Ever since my sister in law and I realized that both of us weren't letting our kids play with her sister's (my other sister in law) kids I've been obsessed with the thinking about what role class plays in how we teach our children to play and whom to play with. It wasn't always this way in our family but after our younger sister in law gave birth to her second baby from a second father (both fathers being ex-con's) I saw us both sort of give up on her.

At first the issues were isolated. While my sister in law (I'll call her K) and I exchanged mommy and me ideas and what was appropriate music, tv, and books for our kids, we'd hear stuff from the other sister in law (I'll call her D) and what she was doing. Our kids were knee deep in Elmo and Baby Einstein while hers were watching MTV rap videos and rated R movies like American Me. While ours were learning ABCs from They Might Be Giants Here Come the ABCs, D's kids learned the A** word, the Bi*** word, and C*nt word. Mind you, all of our kids range in age from 5 to 2.

Then there were the futile attempts to get together for family parties where the kids could play and get to know each other. K and I brought healthy snacks, breast milk, organic formulas, and Ben and Jerry's ice cream while D's kids drank apple juice and soda in bottles with a lolipop in hand.

For her part, D most definitely felt like we were judging her--though before she came clean about the R rated movies and the swearing we hadn't really thought about it. She'd make comments about how our kids were dressed. That our daughters' ears weren't pierced yet (hers were at birth). We made comments that working full time at a fast food joint while her live in boyfriend without a job but with a former crack habit might not be the best idea for a babysitter. She yelled and screamed at us. We tried to make up for it by taking her daughters school clothes shopping and getting them books and art supplies. She often got evicted and lived in her car. It just got to be too much.

My son thought his cousin (D's daughter) his own age a bit scary. She used some words he'd not heard before. She was tough already. D had shaved the babygirl's head so her hair would 'grow in right.' The baby looked scary. My kids were a bit uneasy.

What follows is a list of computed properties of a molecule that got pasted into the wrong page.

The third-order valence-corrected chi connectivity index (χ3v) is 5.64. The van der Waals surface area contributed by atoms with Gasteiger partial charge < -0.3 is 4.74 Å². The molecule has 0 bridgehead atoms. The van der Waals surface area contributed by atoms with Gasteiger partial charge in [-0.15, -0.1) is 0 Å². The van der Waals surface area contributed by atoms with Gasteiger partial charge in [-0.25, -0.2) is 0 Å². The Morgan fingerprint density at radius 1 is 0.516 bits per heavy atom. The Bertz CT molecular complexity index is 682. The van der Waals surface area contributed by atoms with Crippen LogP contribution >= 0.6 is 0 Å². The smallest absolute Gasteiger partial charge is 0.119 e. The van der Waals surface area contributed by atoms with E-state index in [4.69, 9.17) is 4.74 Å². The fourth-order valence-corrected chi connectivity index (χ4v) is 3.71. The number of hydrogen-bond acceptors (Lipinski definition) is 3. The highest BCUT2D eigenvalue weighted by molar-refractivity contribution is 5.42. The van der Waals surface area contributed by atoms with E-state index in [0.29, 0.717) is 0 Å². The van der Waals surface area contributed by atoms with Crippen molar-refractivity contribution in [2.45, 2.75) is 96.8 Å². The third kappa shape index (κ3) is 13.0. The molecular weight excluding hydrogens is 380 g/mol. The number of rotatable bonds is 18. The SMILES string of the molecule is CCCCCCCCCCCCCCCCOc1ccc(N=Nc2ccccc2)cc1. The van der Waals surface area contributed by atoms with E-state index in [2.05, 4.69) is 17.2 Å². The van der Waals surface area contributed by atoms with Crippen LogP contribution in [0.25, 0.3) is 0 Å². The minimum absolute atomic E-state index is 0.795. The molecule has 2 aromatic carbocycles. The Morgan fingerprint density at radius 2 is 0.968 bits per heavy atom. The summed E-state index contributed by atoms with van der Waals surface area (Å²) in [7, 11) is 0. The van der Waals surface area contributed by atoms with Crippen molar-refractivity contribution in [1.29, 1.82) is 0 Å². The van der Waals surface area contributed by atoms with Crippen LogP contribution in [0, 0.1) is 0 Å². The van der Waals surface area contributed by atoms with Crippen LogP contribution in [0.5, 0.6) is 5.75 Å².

It wasn't that hard to cut them out. We felt bad for the girls. K looked into adopting them. Other family members tried social services. But D caught on to all of us and sort of disappeared. Now my kids barely remember them. They have two more cousins out there but K and I have decided that without us being able to control the situation, we really don't want the other two cousins playing with our kids.

Some would say we are being snobs. So be it.

But now K's girl and our kids our all in preschool and kindergarten. While K's daughter and my son are in private schools which operate as their own Sorting Hat in some ways (Diego's school with its project based learning and emphasis on art and science attracts a certain type of parent---and the school has a giant Obama sign in front). K's daughter is in a preschool in West Los Angeles which presents diversity in creative entertainment industry parents, some ethnic groups, but not an economic diversity. My daughter is in the state preschool next door to us. Ethnically its a little diverse: Native American kids, Mexican American kids, white kids, Pacific Islanders. Economically and culturally its a mix of working and non-working poor, working class, and lower middle class kids.

Our house is one with tall bookcases as the predominant feature--five of them. They dwarf the little TV which only plays dvds or old videos, no actual TV. There's a piano. There's our personalities, and what we value.

Some houses have lots of books. Some have guns. Some have a TV in every room. Some go to churches on Sundays that this mommy considers cults. Some are family sundays at the art museum. Some are Chuck E. Cheese. Part of me wants to expose my kids to various lifestyles. They should know what's out there, shouldn't they? But then I think of D and her kids. I think of the swearing, cursing, and the smoking out I've seen within the families of my husband's softball team. Do I want to explain what pot is? Now? I correct my kids' grammar all the time. My daughter has already said, 'the other mommies don't do that.'

When we protect and shelter our children, what are we protecting and sheltering them from? Our fears? Bad grammar? Illegal activity? Are we consciously or subconsciously trying to steer them towards the middle class? Towards being educated? We choose wood toys from catalogues over plastic toys from China--what is that doing to our children?

When Diego asks if he can go over to Johnny's house and I know that Johnny's mom is watching TV and the kids are playing outside with all manner of objects out front, do I swallow my objections and let him go cause Johnny is basically a good kid? Do I say no, tell Johnny to come over here? Play with Timmy instead because Timmy's mom makes her own gogurts and shops at the co-op too? How far is too far? How much choice do we relent and give in to? How much do we police our children? Can we stop ourselves from answering 'what's the worse that can happen'?

And what about D and her kids? Do we try again and again and again?